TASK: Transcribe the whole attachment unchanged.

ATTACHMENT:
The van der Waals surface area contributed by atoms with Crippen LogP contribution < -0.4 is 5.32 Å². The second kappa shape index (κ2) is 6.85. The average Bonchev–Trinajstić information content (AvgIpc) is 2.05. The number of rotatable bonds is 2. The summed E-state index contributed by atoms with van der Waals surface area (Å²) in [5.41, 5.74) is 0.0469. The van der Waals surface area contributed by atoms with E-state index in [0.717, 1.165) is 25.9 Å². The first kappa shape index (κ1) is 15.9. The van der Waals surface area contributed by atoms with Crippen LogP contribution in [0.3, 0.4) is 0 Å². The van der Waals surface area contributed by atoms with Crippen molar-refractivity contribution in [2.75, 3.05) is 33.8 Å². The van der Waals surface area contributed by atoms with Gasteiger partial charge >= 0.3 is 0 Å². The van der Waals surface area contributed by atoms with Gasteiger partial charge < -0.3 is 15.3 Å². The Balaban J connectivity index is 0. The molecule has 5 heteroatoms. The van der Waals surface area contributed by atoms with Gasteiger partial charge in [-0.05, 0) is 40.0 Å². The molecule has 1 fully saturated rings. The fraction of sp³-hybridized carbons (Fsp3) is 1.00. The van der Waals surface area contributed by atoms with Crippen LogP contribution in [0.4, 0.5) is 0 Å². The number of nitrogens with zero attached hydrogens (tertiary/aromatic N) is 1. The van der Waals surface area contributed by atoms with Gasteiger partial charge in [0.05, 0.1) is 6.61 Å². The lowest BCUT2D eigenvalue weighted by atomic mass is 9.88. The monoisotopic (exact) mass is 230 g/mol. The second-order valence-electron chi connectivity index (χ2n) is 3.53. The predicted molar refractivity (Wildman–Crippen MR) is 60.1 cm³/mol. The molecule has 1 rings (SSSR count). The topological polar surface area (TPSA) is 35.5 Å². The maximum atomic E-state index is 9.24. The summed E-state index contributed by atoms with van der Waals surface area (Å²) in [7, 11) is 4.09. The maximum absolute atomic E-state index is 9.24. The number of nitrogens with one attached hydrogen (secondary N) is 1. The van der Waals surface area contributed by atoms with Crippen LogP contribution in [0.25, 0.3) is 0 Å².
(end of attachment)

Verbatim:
The van der Waals surface area contributed by atoms with Crippen LogP contribution < -0.4 is 5.32 Å². The second kappa shape index (κ2) is 6.85. The average Bonchev–Trinajstić information content (AvgIpc) is 2.05. The number of rotatable bonds is 2. The summed E-state index contributed by atoms with van der Waals surface area (Å²) in [5.41, 5.74) is 0.0469. The van der Waals surface area contributed by atoms with E-state index in [0.717, 1.165) is 25.9 Å². The first kappa shape index (κ1) is 15.9. The van der Waals surface area contributed by atoms with Crippen LogP contribution in [0.3, 0.4) is 0 Å². The van der Waals surface area contributed by atoms with Crippen molar-refractivity contribution in [2.75, 3.05) is 33.8 Å². The van der Waals surface area contributed by atoms with Gasteiger partial charge >= 0.3 is 0 Å². The van der Waals surface area contributed by atoms with Gasteiger partial charge < -0.3 is 15.3 Å². The Balaban J connectivity index is 0. The molecule has 5 heteroatoms. The van der Waals surface area contributed by atoms with Gasteiger partial charge in [-0.05, 0) is 40.0 Å². The molecule has 1 fully saturated rings. The fraction of sp³-hybridized carbons (Fsp3) is 1.00. The van der Waals surface area contributed by atoms with Crippen LogP contribution in [0.4, 0.5) is 0 Å². The number of nitrogens with zero attached hydrogens (tertiary/aromatic N) is 1. The van der Waals surface area contributed by atoms with Gasteiger partial charge in [0.05, 0.1) is 6.61 Å². The lowest BCUT2D eigenvalue weighted by atomic mass is 9.88. The monoisotopic (exact) mass is 230 g/mol. The second-order valence-electron chi connectivity index (χ2n) is 3.53. The predicted molar refractivity (Wildman–Crippen MR) is 60.1 cm³/mol. The molecule has 1 rings (SSSR count). The topological polar surface area (TPSA) is 35.5 Å². The maximum atomic E-state index is 9.24. The summed E-state index contributed by atoms with van der Waals surface area (Å²) in [7, 11) is 4.09. The maximum absolute atomic E-state index is 9.24. The number of nitrogens with one attached hydrogen (secondary N) is 1. The van der Waals surface area contributed by atoms with Crippen LogP contribution in [0.25, 0.3) is 0 Å².